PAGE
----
This is another fairly obvious one, but the more you can cover those areas in the direct line of sweat fire (think toptube, headset, aerobars, front wheel, etc.), the better off you’ll be. It’s an unfortunate coincidence that some of the most important moving parts of your bike—when it comes to both speed and handling—live directly beneath your rapidly leaking pores. We’ll talk about products below that’ll help put a roof over your poor bike’s head, but even if you just use a towel, that’s better than nothing.

Protect your bike indoors by cleaning it

This is far less intuitive than the first two pieces of advice, as most triathletes only think to clean their bikes after a long race or a messy outdoor ride. Even if you’re wiping down your bike and keeping it covered, you should still give it a good cleaning every three to four weeks. And by good cleaning, I mean take it outside, remove the wheels, spray it down with a garden hose (don’t use a pressure washer), use dish soap, work on the drivetrain extra, let it soak, rinse, dry, relube, etc. This is an easy one to forget even during the “outdoor” season, but it’s actually even more important when training indoors.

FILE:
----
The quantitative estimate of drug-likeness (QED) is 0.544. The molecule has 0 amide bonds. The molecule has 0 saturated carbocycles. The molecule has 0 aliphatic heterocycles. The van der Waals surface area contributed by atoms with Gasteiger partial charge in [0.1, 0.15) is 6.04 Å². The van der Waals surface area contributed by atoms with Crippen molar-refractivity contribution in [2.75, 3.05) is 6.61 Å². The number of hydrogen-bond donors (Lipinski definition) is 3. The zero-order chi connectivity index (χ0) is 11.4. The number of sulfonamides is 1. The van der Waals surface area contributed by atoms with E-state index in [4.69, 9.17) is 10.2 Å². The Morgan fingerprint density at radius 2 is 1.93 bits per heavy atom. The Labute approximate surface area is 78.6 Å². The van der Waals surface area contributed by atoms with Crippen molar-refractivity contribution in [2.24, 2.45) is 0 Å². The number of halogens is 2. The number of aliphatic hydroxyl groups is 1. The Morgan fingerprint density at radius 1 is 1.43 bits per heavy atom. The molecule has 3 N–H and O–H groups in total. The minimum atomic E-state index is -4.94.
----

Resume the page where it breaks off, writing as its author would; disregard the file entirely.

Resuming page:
Protect your bike indoors with lubes and polish

Assuming you’re doing everything above (and you should!), you’ll still need to coat various parts of your bike with some specific products that we’ll talk about below. It’s important to use a heavier grease on big bolts that tend to get corroded with sweat (think: stem bolts, brake post bolts, compression cap bolt, seatpost bolt, etc.), lighter lube on moving parts (drivetrain, etc.), and some sort of protectant on your frame. The last one is particularly important if you have an aluminum frame, because for more than just simple pride in your bike’s appearance, a thin layer of wax or polish will help protect your frame from game-ending rust and corrosion that can occur underneath the paint. Forgetting to lube and polish your bike is a quick way to get a huge bill from the mechanic that has to drill and tap your bolts or the shop who sells you a new frame.

Now that you know how to best protect your bike indoors, let’s look at a few products that’ll help keep your inside ride in tip-top shape:

Best sweat cover to protect your bike indoors

Tacx Sweat Cover for Smartphones


Protect your bike indoors